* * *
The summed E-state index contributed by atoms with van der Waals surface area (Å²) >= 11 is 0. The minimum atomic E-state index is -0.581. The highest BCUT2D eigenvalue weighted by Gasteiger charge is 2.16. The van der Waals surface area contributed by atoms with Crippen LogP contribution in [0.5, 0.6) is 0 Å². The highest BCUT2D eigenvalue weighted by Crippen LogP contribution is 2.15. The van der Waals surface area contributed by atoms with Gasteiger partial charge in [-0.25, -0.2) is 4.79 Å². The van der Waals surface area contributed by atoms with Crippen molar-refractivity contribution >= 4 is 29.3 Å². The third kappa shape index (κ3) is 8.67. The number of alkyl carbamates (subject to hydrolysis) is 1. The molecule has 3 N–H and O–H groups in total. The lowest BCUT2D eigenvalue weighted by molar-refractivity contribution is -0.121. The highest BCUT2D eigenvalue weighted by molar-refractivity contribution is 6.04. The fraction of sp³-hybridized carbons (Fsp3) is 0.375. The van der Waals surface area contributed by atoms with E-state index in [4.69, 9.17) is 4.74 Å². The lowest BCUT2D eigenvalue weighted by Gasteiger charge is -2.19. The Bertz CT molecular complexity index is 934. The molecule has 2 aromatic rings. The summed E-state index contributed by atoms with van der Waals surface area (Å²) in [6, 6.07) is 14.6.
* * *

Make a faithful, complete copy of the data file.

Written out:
The summed E-state index contributed by atoms with van der Waals surface area (Å²) >= 11 is 0. The minimum atomic E-state index is -0.581. The highest BCUT2D eigenvalue weighted by Gasteiger charge is 2.16. The van der Waals surface area contributed by atoms with Crippen LogP contribution in [0.5, 0.6) is 0 Å². The highest BCUT2D eigenvalue weighted by Crippen LogP contribution is 2.15. The van der Waals surface area contributed by atoms with Gasteiger partial charge in [-0.25, -0.2) is 4.79 Å². The van der Waals surface area contributed by atoms with Crippen molar-refractivity contribution >= 4 is 29.3 Å². The third kappa shape index (κ3) is 8.67. The number of alkyl carbamates (subject to hydrolysis) is 1. The molecule has 3 N–H and O–H groups in total. The lowest BCUT2D eigenvalue weighted by molar-refractivity contribution is -0.121. The highest BCUT2D eigenvalue weighted by molar-refractivity contribution is 6.04. The fraction of sp³-hybridized carbons (Fsp3) is 0.375. The van der Waals surface area contributed by atoms with E-state index in [4.69, 9.17) is 4.74 Å². The lowest BCUT2D eigenvalue weighted by Gasteiger charge is -2.19. The Bertz CT molecular complexity index is 934. The molecule has 2 aromatic rings. The summed E-state index contributed by atoms with van der Waals surface area (Å²) in [6, 6.07) is 14.6.